Background The present aim was to study the modulation of NK2 receptor internalization by two compounds, the spasmolytic otilonium bromide (OB) endowed with NK2 receptor antagonistic properties and the selective NK2 receptor antagonist ibodutant.
Methods Full-thickness human colonic segments were incubated in the presence of OB (0.1–10 μmol L−1) or ibodutant (0.001–0.1 μmol L−1), with or without the NK2 receptor selective agonist [βAla8]NKA(4–10) and then fixed in 4% paraformaldehyde. Cryosections were processed for NK2 receptor immunohistochemical revelation. Quantitative analysis evaluated the number of the smooth muscle cells that had internalized the NK2 receptor.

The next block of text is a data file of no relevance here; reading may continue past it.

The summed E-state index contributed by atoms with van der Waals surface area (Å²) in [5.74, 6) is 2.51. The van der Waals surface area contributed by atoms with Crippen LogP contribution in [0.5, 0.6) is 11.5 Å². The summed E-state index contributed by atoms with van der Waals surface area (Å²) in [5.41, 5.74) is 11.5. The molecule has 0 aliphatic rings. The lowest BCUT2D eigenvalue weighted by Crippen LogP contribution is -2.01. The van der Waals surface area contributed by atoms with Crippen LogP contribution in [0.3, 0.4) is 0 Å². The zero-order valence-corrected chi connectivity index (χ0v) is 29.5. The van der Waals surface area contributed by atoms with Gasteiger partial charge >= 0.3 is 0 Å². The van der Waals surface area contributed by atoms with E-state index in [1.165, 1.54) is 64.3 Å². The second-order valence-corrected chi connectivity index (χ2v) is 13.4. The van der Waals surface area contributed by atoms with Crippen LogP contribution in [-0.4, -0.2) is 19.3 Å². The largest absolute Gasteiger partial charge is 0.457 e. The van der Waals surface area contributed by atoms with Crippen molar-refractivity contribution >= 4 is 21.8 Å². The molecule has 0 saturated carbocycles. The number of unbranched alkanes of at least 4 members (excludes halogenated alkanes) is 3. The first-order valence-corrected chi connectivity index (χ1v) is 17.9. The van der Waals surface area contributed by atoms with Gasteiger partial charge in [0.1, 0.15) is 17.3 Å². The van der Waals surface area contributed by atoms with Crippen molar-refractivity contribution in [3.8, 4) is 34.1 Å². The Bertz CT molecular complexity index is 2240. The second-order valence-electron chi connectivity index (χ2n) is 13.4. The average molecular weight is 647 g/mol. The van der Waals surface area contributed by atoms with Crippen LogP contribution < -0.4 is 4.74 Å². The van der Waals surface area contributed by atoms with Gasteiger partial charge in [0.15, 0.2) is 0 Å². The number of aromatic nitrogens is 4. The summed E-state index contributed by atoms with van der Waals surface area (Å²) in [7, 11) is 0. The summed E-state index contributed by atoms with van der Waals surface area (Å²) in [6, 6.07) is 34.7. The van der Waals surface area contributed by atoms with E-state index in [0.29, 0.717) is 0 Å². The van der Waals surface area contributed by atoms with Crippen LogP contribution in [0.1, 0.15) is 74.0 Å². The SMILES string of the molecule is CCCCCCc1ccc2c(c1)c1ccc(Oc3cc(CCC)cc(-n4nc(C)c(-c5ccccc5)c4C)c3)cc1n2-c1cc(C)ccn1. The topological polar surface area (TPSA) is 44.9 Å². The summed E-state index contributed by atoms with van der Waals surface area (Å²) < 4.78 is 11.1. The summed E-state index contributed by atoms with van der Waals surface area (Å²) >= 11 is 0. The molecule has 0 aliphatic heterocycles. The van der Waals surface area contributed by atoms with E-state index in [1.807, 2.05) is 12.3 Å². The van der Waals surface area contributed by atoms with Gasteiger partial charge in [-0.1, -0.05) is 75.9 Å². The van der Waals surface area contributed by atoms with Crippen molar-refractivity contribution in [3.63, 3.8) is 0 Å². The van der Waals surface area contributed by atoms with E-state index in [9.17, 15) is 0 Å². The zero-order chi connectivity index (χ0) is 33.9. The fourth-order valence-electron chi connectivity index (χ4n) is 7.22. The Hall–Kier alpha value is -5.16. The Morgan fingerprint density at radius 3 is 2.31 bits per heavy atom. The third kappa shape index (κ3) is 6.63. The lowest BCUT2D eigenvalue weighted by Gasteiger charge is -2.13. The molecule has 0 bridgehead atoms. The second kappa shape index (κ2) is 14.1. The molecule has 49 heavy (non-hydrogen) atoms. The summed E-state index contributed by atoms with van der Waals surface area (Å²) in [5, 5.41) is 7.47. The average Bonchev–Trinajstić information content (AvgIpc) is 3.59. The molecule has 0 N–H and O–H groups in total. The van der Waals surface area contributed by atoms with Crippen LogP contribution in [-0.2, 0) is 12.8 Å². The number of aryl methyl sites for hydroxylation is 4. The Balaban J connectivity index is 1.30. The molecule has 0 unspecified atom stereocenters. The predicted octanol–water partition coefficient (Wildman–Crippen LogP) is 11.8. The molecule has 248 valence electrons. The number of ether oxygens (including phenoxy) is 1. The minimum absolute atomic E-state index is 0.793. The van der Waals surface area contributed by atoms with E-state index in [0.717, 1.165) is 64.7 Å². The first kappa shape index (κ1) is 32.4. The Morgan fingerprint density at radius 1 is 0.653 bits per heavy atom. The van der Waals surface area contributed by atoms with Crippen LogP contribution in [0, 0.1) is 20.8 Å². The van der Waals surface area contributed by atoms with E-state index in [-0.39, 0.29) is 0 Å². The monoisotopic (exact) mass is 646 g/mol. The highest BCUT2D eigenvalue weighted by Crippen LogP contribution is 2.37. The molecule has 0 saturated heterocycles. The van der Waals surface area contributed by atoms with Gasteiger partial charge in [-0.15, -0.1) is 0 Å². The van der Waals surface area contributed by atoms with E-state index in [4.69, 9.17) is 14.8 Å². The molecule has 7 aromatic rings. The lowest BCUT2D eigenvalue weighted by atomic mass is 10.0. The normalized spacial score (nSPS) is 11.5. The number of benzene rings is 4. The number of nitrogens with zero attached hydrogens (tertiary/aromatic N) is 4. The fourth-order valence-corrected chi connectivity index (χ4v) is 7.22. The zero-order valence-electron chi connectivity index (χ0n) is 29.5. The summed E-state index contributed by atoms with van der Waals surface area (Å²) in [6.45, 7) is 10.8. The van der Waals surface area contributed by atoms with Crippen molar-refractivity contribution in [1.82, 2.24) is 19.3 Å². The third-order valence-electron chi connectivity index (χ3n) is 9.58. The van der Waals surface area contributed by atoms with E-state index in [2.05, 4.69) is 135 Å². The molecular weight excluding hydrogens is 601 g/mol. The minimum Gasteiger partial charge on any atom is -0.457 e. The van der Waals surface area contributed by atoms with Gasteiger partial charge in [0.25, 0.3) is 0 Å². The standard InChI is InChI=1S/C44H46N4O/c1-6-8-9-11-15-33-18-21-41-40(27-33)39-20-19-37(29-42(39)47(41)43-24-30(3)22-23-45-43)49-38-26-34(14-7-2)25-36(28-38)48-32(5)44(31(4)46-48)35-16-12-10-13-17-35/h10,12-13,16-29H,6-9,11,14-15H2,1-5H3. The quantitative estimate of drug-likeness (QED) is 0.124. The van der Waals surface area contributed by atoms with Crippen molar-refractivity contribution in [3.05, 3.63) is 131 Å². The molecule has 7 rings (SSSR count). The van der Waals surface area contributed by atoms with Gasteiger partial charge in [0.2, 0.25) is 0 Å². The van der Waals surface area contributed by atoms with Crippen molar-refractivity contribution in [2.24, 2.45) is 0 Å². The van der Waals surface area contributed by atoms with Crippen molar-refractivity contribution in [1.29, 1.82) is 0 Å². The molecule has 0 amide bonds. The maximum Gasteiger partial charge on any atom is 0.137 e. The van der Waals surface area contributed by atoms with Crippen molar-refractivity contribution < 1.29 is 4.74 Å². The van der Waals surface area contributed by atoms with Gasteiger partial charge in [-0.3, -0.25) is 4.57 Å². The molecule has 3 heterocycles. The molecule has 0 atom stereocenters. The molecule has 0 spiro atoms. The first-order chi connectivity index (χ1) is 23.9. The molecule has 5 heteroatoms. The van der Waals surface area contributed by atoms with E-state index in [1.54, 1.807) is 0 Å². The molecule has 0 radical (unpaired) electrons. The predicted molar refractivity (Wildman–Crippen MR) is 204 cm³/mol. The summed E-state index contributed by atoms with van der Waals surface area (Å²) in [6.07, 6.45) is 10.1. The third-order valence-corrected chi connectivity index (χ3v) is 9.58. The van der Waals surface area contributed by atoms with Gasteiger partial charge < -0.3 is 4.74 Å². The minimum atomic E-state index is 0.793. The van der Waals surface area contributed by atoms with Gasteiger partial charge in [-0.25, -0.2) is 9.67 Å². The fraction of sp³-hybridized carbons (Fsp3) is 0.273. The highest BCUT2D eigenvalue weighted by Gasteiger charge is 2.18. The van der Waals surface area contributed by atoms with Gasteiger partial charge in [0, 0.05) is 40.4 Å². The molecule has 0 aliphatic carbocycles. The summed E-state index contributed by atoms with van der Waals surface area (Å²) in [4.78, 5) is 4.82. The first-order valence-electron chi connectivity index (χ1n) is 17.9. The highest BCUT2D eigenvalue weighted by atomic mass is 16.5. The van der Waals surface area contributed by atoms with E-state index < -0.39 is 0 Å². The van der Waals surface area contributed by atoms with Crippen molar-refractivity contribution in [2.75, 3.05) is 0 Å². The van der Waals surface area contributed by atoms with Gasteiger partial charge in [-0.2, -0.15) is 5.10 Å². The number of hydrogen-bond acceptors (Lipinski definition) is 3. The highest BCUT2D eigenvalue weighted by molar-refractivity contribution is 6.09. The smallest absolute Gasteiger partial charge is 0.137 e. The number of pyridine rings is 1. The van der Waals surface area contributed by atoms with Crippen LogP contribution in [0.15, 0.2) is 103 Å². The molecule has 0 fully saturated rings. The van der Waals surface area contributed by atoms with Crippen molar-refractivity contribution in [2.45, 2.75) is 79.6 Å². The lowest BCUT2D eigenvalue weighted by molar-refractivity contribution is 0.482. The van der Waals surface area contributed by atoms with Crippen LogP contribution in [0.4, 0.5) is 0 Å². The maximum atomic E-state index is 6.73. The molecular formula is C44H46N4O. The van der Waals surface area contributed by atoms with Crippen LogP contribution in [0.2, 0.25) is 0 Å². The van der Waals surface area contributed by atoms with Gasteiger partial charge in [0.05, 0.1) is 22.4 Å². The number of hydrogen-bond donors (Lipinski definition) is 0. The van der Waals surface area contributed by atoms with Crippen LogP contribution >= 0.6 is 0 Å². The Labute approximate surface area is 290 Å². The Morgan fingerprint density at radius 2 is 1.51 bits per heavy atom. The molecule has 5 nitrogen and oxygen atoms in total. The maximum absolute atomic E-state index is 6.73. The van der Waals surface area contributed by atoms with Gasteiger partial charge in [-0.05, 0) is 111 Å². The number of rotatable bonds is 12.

Key Results Immuno-histochemistry revealed that in basal condition, the NK2 receptor was internalized in about 23% of total smooth muscle cells. The exposure to the selective NK2 receptor agonist induced internalization of the receptor in more than 77% of the cells. Previous exposure to both OB or ibodutant, either alone or in the presence of the agonist, concentration-dependently reduced the number of the cells with the internalized receptor.
Conclusions & Inferences Both OB and ibodutant antagonize the internalization of the NK2 receptor in the human colon. As NK2 receptors are the predominant receptor mediating spasmogenic activity of tachykinins on enteric smooth muscle, we hypothesize that the antagonistic activity found for both OB and ibodutant should play a specific therapeutic role in gut diseases characterized by hypermotility.